Our route back trailed along the coast before heading inland, close to the Black Bay Recording studio. Created in the shell of an old crab processing factory, it uses Nissan’s xStorage energy system for power, a form of battery capable of harnessing and storing energy generated by solar panels.
It’s created by using reconditioned batteries from old Leaf models – meaning that the batteries in the car we were exploring the area in could one day be used to store energy for a home.
But onwards we continued. The road wound back to our base camp in Stornoway, and we plugged the Leaf in to charge overnight.
Up early, we were back into the now-fully charged Leaf and heading towards Tarbert – the main town on the Isle of Harris. It’s the main port for the ferry across to the Isle of Skye too but, most importantly for our purposes, it features a high-speed Chademo charger.
The route started off much the same as the previous day; long, sweeping roads fringed by lochs and rivers cut through green, sloping countryside. But as we continued mountains come into view – and soon the road began to climb, with the scenery becoming more and more dramatic. Needless to say the increase in elevation takes its toll on the Leaf, stripping it of a fair amount of charge, though the steep inclines back down again do help restore some of the car’s lost energy.
Another benefit of the electric powertrain is the absence of noise; wind down the window and you don’t feel like you’re disturbing the countryside nor the animals around you. The only real issue with this is when sheep wander on to the road – the Leaf is so quiet that they failed to take notice of us approaching, and only moved across once we were up close.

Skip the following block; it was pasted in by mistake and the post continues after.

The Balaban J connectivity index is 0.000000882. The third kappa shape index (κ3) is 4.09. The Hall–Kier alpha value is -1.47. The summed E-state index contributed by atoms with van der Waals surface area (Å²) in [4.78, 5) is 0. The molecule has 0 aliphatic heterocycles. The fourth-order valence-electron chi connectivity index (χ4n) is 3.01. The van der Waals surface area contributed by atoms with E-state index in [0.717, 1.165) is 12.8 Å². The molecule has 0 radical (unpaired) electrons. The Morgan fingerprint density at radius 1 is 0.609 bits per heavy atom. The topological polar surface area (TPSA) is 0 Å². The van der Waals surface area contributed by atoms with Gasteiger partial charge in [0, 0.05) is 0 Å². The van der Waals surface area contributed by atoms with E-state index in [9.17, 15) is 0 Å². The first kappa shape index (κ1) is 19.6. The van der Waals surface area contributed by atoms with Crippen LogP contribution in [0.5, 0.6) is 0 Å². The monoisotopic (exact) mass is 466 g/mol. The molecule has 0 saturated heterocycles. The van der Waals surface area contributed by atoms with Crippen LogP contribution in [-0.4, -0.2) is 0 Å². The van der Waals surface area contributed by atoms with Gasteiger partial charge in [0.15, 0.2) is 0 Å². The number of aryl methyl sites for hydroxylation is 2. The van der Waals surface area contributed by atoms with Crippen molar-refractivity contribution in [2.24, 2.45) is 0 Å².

The small town of Tarbert rolled into sight, and with it an opportunity to give the Leaf’s batteries a much-needed boost. The charger here is an ultra-fast CHAdeMO 50kW unit, and even after around 40 minutes plugged-in it’s taken the batteries from 40 per cent up to near 90, giving us more than enough range to continue the tour.
We looped around the bottom of the island, travelling across from Tarbert to Leverburgh; each corner brings with it even more impressive scenery, and as we began to climb northwards again up the east coast, the landscape became rocky and almost Mars-like; look outside and the craggy surface really does look otherworldly.
Seals rest by the sea’s edge, and thankfully despite feeling like we were at the edge of the world (and in a car with a limited range), there was no anxiety that the car is going to run out of electricity.
And in a sense, when driving around the unspoilt and unchanged countryside, you feel a little better that the car you’re driving is having little to no impact on it; be that through sound or emissions. It’s one of the best aspects of exploring an area like the Isles of Harris and Lewis in an electric car – you’re leaving them pretty much just as you found them.